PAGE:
FAQs about acupuncture treatment.

Here is a list of our patient’s most common queries.  If  you have any other questions feel free to contact us directly.

What is Acupuncture?
Acupuncture is the placement of hair-thin needles into various locations in the body. These locations are known as acupuncture points.

How Does Acupuncture Work?
The ancient Chinese believed that the body was first and foremost a system of energy, what they called Chi, or Qi.They mapped out grids along the body, what they considered pathways of energy, which they called meridians.It was through these meridians that they felt the Qi flowed. The acupuncture points are along these meridians. It was thought that by putting acupuncture needles into these points, the Qi would be stimulated to flow better, and the person’s health would improve. Thousands of years of clinical work have shown that the Chinese were right!

Is there any scientific evidence on how acupuncture works?
Since acupuncture has made its way into the West, there has been no shortage of research to prove what the mechanism is that allows acupuncture to work. Some of the mechanisms that have been discovered are:

Acupuncture stimulates the release of endorphins and other opiods
Acupuncture stimulates the secretion of hormones and other brain chemicals such as serotonin
White blood cells migrate to the areas where the acupuncture needles are inserted
Acupuncture changes the pattern of blood flow through the body
Real Time MRI Brain scans on people having acupuncture have shown certain segments of the brain “light up,” signaling that the brain has been activated to make a positive response

Does Acupuncture Hurt?
Because the needles are hair-thin, generally you will not feel a thing, or have a sensation similar to a mosquito biting. Once the needle is inserted you may feel a dull ache, similar to a tooth ache, but in the area of your body receiving treatment. This is called “De Qi” in Chinese, or the “Qi Sensation.”

After a treatment, especially treatments for certain pain conditions, you may feel a soreness in the muscle, akin to a “post work-out soreness. This goes away in a few hours or 24 at most.

If you are sensitive, please let me know. It is always possible to do a very light Japanese style treatment in which you do not feel the needles at all. This is very valuable and perfectly appropriate in many cases.

How Will I Feel After My Treatment?

People almost always feel quite nice, as if they have had a deep profound rest, very relaxed, in in much less pain or stress. Somewhat like how you feel after a good massage.

How Many Treatments Does It Take?
Acupuncture, and Chinese Medicine in general, is understood to be a process. It is trying to stimulate the body’s own natural healing capabilities. Some people respond quickly, and others take more time. Common sense would dictate that the longer a person has had a condition, the longer it might take for it to reverse, though every so often, a person with a seemingly intractable problem responds very quickly.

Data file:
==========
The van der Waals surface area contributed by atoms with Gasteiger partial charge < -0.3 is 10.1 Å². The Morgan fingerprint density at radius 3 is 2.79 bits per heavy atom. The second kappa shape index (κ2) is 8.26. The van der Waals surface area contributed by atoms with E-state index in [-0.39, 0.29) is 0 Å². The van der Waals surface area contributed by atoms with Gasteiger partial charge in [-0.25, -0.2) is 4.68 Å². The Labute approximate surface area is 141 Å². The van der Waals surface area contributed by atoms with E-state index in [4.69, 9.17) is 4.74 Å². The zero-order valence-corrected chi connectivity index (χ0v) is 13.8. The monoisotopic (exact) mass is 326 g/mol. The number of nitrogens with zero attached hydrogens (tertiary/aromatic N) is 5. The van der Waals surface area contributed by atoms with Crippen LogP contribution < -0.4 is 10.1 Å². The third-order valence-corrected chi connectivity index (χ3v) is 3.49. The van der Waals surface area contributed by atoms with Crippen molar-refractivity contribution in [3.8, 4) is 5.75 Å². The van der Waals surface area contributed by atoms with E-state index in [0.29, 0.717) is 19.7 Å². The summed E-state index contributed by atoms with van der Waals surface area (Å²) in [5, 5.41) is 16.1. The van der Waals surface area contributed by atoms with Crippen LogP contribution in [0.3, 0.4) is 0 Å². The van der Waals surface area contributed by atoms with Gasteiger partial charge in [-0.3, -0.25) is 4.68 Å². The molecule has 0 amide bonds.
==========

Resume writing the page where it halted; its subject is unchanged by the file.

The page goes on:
You should plan on a course of from three to six to ten treatments to either effect a cure, relieve symptoms totally, or partially. 90% of the time we will see some very positive response before three treatments, and if not, I rarely ask you to continue.

Are There Side Effects to Acupuncture?
Acupuncture, when practiced by a licensed professional, is generally safe and free of any side effects.

What’s the Difference Between a Licensed Acupuncturist and an M.D. That Does Acupuncture?
There is a big difference. A licensed acupuncturist has at least 3,000 hours of training in acupuncture and Chinese Medicine, along with courses in Western Medicine, Anatomy, Physiology, etc, and completely understands the levels of sophistication of Chinese Medicine, and is well equipped to treat any problem using Chinese Medicine.

A physician that does acupuncture is rarely a licensed acupuncturist, but is certified to practice acupuncture. They undergo 300 hours of training, some of which is done by watching videos. They are generally trained in just the very basics of acupuncture, and sometimes not even that. Having said that, I personally know some M.D.’s with very sophisticated and advanced training in acupuncture, who are very dedicated practitioners that I trust completely. Usually they restrict their practices to pain. They are rarely trained in herbal medicine.

Does Insurance Cover Acupuncture?
Some do – it varies from company to company. Check with your carrier to see. If you have American Specialty Health , I am a member of your plan. Many insurance companies, like Kaiser have contracts with ASH.

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